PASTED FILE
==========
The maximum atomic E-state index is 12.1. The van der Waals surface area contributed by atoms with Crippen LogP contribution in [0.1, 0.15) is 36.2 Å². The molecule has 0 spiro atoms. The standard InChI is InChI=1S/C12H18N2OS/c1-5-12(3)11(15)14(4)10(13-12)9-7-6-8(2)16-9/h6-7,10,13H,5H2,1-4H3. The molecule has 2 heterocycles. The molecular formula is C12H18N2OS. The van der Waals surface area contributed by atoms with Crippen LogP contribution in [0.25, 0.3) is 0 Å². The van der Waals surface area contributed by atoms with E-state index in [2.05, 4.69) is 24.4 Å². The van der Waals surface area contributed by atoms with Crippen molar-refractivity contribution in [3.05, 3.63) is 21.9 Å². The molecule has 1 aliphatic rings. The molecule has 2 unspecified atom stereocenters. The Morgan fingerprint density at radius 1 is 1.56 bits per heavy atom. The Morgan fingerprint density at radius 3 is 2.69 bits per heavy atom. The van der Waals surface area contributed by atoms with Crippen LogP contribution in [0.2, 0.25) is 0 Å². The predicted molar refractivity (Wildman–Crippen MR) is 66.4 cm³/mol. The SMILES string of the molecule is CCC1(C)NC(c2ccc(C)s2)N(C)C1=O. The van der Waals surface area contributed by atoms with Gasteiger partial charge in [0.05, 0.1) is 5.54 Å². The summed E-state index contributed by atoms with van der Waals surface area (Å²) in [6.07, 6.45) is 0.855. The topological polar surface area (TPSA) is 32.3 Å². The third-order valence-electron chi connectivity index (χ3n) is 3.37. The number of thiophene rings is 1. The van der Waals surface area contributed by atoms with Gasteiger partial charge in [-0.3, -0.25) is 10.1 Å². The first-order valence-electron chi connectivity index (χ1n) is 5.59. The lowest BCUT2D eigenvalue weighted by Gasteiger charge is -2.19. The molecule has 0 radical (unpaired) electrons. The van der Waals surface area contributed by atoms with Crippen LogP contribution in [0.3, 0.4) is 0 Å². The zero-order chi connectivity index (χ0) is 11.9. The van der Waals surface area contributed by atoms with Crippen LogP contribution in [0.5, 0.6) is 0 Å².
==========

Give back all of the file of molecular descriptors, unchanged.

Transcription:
The maximum atomic E-state index is 12.1. The van der Waals surface area contributed by atoms with Crippen LogP contribution in [0.1, 0.15) is 36.2 Å². The molecule has 0 spiro atoms. The standard InChI is InChI=1S/C12H18N2OS/c1-5-12(3)11(15)14(4)10(13-12)9-7-6-8(2)16-9/h6-7,10,13H,5H2,1-4H3. The molecule has 2 heterocycles. The molecular formula is C12H18N2OS. The van der Waals surface area contributed by atoms with Crippen LogP contribution in [0.25, 0.3) is 0 Å². The van der Waals surface area contributed by atoms with E-state index in [2.05, 4.69) is 24.4 Å². The van der Waals surface area contributed by atoms with Crippen molar-refractivity contribution in [3.05, 3.63) is 21.9 Å². The molecule has 1 aliphatic rings. The molecule has 2 unspecified atom stereocenters. The Morgan fingerprint density at radius 1 is 1.56 bits per heavy atom. The Morgan fingerprint density at radius 3 is 2.69 bits per heavy atom. The van der Waals surface area contributed by atoms with Crippen LogP contribution in [0.2, 0.25) is 0 Å². The predicted molar refractivity (Wildman–Crippen MR) is 66.4 cm³/mol. The SMILES string of the molecule is CCC1(C)NC(c2ccc(C)s2)N(C)C1=O. The van der Waals surface area contributed by atoms with Gasteiger partial charge in [0.05, 0.1) is 5.54 Å². The summed E-state index contributed by atoms with van der Waals surface area (Å²) in [6.07, 6.45) is 0.855. The topological polar surface area (TPSA) is 32.3 Å². The third-order valence-electron chi connectivity index (χ3n) is 3.37. The number of thiophene rings is 1. The van der Waals surface area contributed by atoms with Gasteiger partial charge in [-0.3, -0.25) is 10.1 Å². The first-order valence-electron chi connectivity index (χ1n) is 5.59. The lowest BCUT2D eigenvalue weighted by Gasteiger charge is -2.19. The molecule has 0 radical (unpaired) electrons. The van der Waals surface area contributed by atoms with Crippen LogP contribution in [0.3, 0.4) is 0 Å². The zero-order chi connectivity index (χ0) is 11.9. The van der Waals surface area contributed by atoms with Crippen LogP contribution in [0.5, 0.6) is 0 Å².